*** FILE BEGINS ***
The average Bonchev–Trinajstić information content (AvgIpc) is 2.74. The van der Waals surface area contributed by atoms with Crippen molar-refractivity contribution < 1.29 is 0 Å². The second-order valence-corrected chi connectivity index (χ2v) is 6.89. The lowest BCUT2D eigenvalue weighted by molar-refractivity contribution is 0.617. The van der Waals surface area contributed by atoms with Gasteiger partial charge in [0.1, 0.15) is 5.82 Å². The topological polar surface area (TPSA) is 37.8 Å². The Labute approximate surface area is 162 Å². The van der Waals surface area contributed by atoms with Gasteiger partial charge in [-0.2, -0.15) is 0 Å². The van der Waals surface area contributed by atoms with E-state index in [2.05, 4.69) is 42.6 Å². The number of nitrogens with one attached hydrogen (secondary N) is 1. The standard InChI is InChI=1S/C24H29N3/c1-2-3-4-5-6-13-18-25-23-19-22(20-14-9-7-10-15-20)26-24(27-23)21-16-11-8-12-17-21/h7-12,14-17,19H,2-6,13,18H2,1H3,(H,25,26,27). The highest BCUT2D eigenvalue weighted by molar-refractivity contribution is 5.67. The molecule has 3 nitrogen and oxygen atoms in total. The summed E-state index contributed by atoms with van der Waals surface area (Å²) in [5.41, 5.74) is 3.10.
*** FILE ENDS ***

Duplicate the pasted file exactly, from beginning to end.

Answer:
The average Bonchev–Trinajstić information content (AvgIpc) is 2.74. The van der Waals surface area contributed by atoms with Crippen molar-refractivity contribution < 1.29 is 0 Å². The second-order valence-corrected chi connectivity index (χ2v) is 6.89. The lowest BCUT2D eigenvalue weighted by molar-refractivity contribution is 0.617. The van der Waals surface area contributed by atoms with Gasteiger partial charge in [0.1, 0.15) is 5.82 Å². The topological polar surface area (TPSA) is 37.8 Å². The Labute approximate surface area is 162 Å². The van der Waals surface area contributed by atoms with Gasteiger partial charge in [-0.2, -0.15) is 0 Å². The van der Waals surface area contributed by atoms with E-state index in [2.05, 4.69) is 42.6 Å². The number of nitrogens with one attached hydrogen (secondary N) is 1. The standard InChI is InChI=1S/C24H29N3/c1-2-3-4-5-6-13-18-25-23-19-22(20-14-9-7-10-15-20)26-24(27-23)21-16-11-8-12-17-21/h7-12,14-17,19H,2-6,13,18H2,1H3,(H,25,26,27). The highest BCUT2D eigenvalue weighted by molar-refractivity contribution is 5.67. The molecule has 3 nitrogen and oxygen atoms in total. The summed E-state index contributed by atoms with van der Waals surface area (Å²) in [5.41, 5.74) is 3.10.